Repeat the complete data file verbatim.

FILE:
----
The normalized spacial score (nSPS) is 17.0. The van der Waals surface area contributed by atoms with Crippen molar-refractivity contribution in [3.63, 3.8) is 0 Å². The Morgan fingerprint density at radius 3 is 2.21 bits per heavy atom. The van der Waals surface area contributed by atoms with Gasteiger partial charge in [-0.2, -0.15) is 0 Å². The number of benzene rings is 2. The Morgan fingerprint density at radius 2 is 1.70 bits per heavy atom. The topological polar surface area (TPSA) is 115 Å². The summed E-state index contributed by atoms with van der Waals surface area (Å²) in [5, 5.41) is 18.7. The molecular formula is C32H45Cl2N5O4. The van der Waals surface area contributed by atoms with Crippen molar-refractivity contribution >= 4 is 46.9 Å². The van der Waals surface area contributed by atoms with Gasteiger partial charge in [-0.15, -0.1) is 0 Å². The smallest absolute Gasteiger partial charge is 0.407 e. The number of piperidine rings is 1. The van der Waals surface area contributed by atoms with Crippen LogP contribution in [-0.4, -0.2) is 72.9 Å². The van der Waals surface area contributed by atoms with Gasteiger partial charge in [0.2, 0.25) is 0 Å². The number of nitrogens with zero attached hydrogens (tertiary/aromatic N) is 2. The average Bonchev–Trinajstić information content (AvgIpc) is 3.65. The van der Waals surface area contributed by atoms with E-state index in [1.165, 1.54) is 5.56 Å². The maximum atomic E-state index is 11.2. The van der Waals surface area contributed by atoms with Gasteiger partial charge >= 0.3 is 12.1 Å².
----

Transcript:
The normalized spacial score (nSPS) is 17.0. The van der Waals surface area contributed by atoms with Crippen molar-refractivity contribution in [3.63, 3.8) is 0 Å². The Morgan fingerprint density at radius 3 is 2.21 bits per heavy atom. The van der Waals surface area contributed by atoms with Gasteiger partial charge in [-0.2, -0.15) is 0 Å². The number of benzene rings is 2. The Morgan fingerprint density at radius 2 is 1.70 bits per heavy atom. The topological polar surface area (TPSA) is 115 Å². The summed E-state index contributed by atoms with van der Waals surface area (Å²) in [5, 5.41) is 18.7. The molecular formula is C32H45Cl2N5O4. The van der Waals surface area contributed by atoms with Crippen molar-refractivity contribution >= 4 is 46.9 Å². The van der Waals surface area contributed by atoms with Gasteiger partial charge in [-0.15, -0.1) is 0 Å². The smallest absolute Gasteiger partial charge is 0.407 e. The number of piperidine rings is 1. The van der Waals surface area contributed by atoms with Crippen LogP contribution in [-0.4, -0.2) is 72.9 Å². The van der Waals surface area contributed by atoms with Gasteiger partial charge in [0.2, 0.25) is 0 Å². The number of nitrogens with zero attached hydrogens (tertiary/aromatic N) is 2. The average Bonchev–Trinajstić information content (AvgIpc) is 3.65. The van der Waals surface area contributed by atoms with E-state index in [1.165, 1.54) is 5.56 Å². The maximum atomic E-state index is 11.2. The van der Waals surface area contributed by atoms with Gasteiger partial charge >= 0.3 is 12.1 Å².